The fight against the Covid-19 virus has put much of the economy into deep freeze, affecting thousands of businesses and millions of employees.
If the government’s strategy succeeds, the hope is that people will soon be able to return to work without suffering any significant long-term impact. Until that happens, compliance with government guidelines and widespread disruption to daily life leave business with much to consider.
The government announced its most significant measure, the furlough scheme, and on the first day the HMRC portal went live for employers to claim the payments from the Government, over 140,000 businesses submitted claims. The scheme provides employers who furlough their staff with a grant that covers 80 per cent of wages up to £2,500 a month. It is not means tested which has led to criticism in the press that wealthy employers are misusing the Scheme.
If employers have the right to lay off or short time employees under the employment contract, they can consult and notify them that they are designated as furloughed, although employees cannot designate themselves. If there is no specific provision in the contract, employees will need to give consent, which requires further consultation.
Information as to which employees have been furloughed must be submitted online to HMRC, which will then reimburse employers. Government guidance states that to be eligible work during furlough time is not allowed. Because the system is open to abuse, record keeping is essential. HMRC may audit such claims later and are checking submissions against their records now.
In March, the government passed The Health Protection (Coronavirus) Regulations 2020, which states that those who self-isolate because they have received a written notice from NHS 111 (and not just doctors) are deemed to be incapable and are therefore entitled to Statutory Sick Pay (SSP). Employees can self-certify for the first seven days.
In terms of Covid-19, SSP applies from day one. Businesses with fewer than 250 staff are reimbursed for the first 14 days. Those who live in the same household as someone with symptoms are also eligible for SSP because they should be self-isolating. But if they live with someone who is designated as vulnerable (shielding), who receives a letter telling them to stay at home for 12 weeks, the extended family are not entitled to be off work.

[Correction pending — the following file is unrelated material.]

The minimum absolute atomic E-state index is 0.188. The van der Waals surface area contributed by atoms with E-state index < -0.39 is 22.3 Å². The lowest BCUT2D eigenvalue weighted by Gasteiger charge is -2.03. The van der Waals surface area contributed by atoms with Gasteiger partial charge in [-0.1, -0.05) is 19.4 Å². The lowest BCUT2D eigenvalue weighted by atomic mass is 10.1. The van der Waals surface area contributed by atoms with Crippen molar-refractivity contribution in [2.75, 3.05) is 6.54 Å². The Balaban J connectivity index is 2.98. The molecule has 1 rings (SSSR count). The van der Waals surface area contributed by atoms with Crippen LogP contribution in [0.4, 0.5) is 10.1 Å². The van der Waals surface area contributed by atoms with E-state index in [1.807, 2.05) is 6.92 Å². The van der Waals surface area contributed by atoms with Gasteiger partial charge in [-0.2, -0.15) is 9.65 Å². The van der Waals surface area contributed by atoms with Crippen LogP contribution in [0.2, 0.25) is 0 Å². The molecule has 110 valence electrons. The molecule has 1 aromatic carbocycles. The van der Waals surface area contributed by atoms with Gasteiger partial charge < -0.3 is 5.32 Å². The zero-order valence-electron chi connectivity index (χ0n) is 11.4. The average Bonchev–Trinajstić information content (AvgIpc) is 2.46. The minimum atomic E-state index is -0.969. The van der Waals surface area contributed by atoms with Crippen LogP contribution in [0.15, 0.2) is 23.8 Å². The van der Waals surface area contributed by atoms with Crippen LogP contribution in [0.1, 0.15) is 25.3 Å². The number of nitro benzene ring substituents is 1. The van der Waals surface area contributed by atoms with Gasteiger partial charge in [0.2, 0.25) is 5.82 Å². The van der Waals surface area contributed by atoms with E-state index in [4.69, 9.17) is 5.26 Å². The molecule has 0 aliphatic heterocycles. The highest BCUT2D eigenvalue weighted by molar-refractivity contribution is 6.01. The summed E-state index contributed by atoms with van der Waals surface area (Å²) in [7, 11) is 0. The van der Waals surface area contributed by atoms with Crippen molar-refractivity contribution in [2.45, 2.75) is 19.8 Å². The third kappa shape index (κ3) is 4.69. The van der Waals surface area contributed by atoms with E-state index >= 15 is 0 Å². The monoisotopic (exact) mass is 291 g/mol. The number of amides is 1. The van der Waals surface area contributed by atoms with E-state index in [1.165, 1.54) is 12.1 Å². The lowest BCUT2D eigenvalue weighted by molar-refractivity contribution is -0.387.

If the vulnerable person is the employee, then they are entitled to SSP and should be off work. The government guidance also suggests that it is possible to furlough a shielding employee instead, but not when they are on sick leave. Anyone who chooses not to come to work because of concern about Covid-19, and who does not have a written notice, is not entitled to claim SSP. The self-employed are not eligible for SSP, although they can claim Universal Credit instead. Those on sick leave, either signed off or self-isolating, are not eligible for furlough until the end of that period.
Millions of people are currently affected by home working, school closures, or both. Unless their parent is a key worker, children must remain at home. If employers consider their staff as key workers, they must communicate that to them. However, this may not apply to everyone in an organisation. For employees who have to look after their children and therefore cannot come in, or who are not really working from home, this is deemed to be time off unpaid unless they are furloughed.
When employees are working from home, managers need to have a detailed discussion with them about what can actually be done from home and whether their pay should be reduced accordingly. This may also depend on the length of their working hours or whether furlough leave can be used instead.
When a decision is taken to close a site or factory because of Covid-19, an employer must still pay employees since they were ready and willing to work unless they furlough them. If their work can be undertaken at home, the employer can reasonably request that every employee does so. If not, employees still get paid. When a site closes because of insufficient work, the employer must consider alternatives: whether workers can be put on short-time working and/or lay off within their contract of employment, or whether furlough should apply.
The next issues facing employers is how to get people back to work at the end of furlough and how to manage the health and safety concerns including social distancing which could be here for some time yet.
About the author
Sarah King is a specialist in employment lawyer at Excello Law.
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